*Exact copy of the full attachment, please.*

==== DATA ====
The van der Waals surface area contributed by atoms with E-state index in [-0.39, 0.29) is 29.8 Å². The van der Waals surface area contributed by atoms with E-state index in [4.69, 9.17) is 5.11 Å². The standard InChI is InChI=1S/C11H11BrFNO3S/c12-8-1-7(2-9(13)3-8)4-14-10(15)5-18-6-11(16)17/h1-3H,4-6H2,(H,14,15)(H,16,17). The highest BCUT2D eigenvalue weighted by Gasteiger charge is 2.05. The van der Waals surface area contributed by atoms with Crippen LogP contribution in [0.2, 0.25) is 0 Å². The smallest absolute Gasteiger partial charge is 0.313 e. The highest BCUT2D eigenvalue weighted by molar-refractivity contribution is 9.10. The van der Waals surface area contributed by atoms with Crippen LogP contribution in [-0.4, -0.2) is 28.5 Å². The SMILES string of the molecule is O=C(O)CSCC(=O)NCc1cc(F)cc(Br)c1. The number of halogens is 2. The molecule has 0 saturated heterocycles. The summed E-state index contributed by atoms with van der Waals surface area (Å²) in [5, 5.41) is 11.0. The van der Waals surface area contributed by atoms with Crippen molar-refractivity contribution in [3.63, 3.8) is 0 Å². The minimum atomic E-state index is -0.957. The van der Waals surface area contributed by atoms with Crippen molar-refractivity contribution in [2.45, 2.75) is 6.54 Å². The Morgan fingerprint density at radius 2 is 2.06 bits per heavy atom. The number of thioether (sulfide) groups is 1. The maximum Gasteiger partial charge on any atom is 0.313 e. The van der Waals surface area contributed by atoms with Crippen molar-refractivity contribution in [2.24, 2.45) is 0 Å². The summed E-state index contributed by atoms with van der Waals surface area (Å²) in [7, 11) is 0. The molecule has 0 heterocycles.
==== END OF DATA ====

The van der Waals surface area contributed by atoms with E-state index in [-0.39, 0.29) is 29.8 Å². The van der Waals surface area contributed by atoms with E-state index in [4.69, 9.17) is 5.11 Å². The standard InChI is InChI=1S/C11H11BrFNO3S/c12-8-1-7(2-9(13)3-8)4-14-10(15)5-18-6-11(16)17/h1-3H,4-6H2,(H,14,15)(H,16,17). The highest BCUT2D eigenvalue weighted by Gasteiger charge is 2.05. The van der Waals surface area contributed by atoms with Crippen LogP contribution in [0.2, 0.25) is 0 Å². The smallest absolute Gasteiger partial charge is 0.313 e. The highest BCUT2D eigenvalue weighted by molar-refractivity contribution is 9.10. The van der Waals surface area contributed by atoms with Crippen LogP contribution in [-0.4, -0.2) is 28.5 Å². The SMILES string of the molecule is O=C(O)CSCC(=O)NCc1cc(F)cc(Br)c1. The number of halogens is 2. The molecule has 0 saturated heterocycles. The summed E-state index contributed by atoms with van der Waals surface area (Å²) in [5, 5.41) is 11.0. The van der Waals surface area contributed by atoms with Crippen molar-refractivity contribution in [3.63, 3.8) is 0 Å². The minimum atomic E-state index is -0.957. The van der Waals surface area contributed by atoms with Crippen molar-refractivity contribution in [2.45, 2.75) is 6.54 Å². The Morgan fingerprint density at radius 2 is 2.06 bits per heavy atom. The number of thioether (sulfide) groups is 1. The maximum Gasteiger partial charge on any atom is 0.313 e. The van der Waals surface area contributed by atoms with Crippen molar-refractivity contribution in [2.24, 2.45) is 0 Å². The summed E-state index contributed by atoms with van der Waals surface area (Å²) in [7, 11) is 0. The molecule has 0 heterocycles.